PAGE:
FFC stands for FiniteField Cryptography, which comprises DSA and DH. Column FFC of the NIST table lists key sizes (L,N) for DSA and DH, L being the bit length of the public key, and N the bit length of the private key. DSA involves one modular exponentiation for signing and two for decrypting, while DH requires one modular exponentiation by each participant in a key exchange. In those modular exponentiations g and m are L bits long, while x is N bits long. The following table shows the time it takes to compute those modular exponentiations with our implementation and with the one in Stanford library, both running in Firefox on a Mac laptop with a 1.7 GHz 64bit Intel Core i5 processor. (The bit length of g has negligible effect on performance but is included for clarity. The same is true for the other three tables below.)
DSA and DH bit lengths  
NIST security strength  112 bits  128 bits  192 bits  256 bits  
Bit lengths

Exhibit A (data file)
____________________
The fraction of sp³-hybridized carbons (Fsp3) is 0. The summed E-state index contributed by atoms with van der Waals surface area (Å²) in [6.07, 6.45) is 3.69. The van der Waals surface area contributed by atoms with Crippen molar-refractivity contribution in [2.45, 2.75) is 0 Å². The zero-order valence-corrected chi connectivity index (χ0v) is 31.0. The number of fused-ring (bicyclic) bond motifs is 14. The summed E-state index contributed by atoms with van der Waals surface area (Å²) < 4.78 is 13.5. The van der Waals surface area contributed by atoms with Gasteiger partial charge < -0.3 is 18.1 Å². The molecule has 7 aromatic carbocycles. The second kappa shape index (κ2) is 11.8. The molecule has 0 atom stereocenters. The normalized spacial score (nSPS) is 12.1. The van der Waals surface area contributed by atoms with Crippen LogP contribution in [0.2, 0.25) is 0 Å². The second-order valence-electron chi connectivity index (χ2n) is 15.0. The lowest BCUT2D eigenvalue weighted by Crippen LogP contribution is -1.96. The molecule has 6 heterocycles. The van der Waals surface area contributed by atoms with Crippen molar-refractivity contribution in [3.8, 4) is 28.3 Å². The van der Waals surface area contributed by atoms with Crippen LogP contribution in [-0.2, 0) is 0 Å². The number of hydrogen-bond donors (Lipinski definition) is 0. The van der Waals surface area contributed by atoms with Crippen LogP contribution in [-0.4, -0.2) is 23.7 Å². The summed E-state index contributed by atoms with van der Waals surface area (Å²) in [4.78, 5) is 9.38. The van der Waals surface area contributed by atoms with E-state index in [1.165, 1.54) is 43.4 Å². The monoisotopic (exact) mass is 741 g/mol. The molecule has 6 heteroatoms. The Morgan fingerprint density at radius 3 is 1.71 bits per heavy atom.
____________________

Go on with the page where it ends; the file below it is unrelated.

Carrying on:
g  2048  3072  7680  15360 
x  224  256  384  512  
m  2048  3072  7680  15360  
Min time in Firefox on 64bit laptop 
Stanford JS Crypto Lib 
74 ms  180 ms  1549 ms  7908 ms 
Pomcor JS Big Int Lib 
10 ms  23 ms  199 ms  1050 ms  
Performance improvement 
7x faster  8x faster  8x faster  8x faster 
IFC stands for IntegerFactorization Cryptography, which comprises RSA. Column IFC of the NIST table lists the bit length k of the RSA modulus at the range of security strengths. When the usual CRT optimization is used, a private key RSA operation for signing or decrypting requires two modular exponentiations, where the bit lengths of g and x are k and the bit length of m is k/2. (Public key operations matter less for performance because they use a very small exponent.) The following table shows the time it takes to compute each of those two modular exponentiations with our implementation and with the one in the Stanford library, again in Firefox on the same Mac laptop.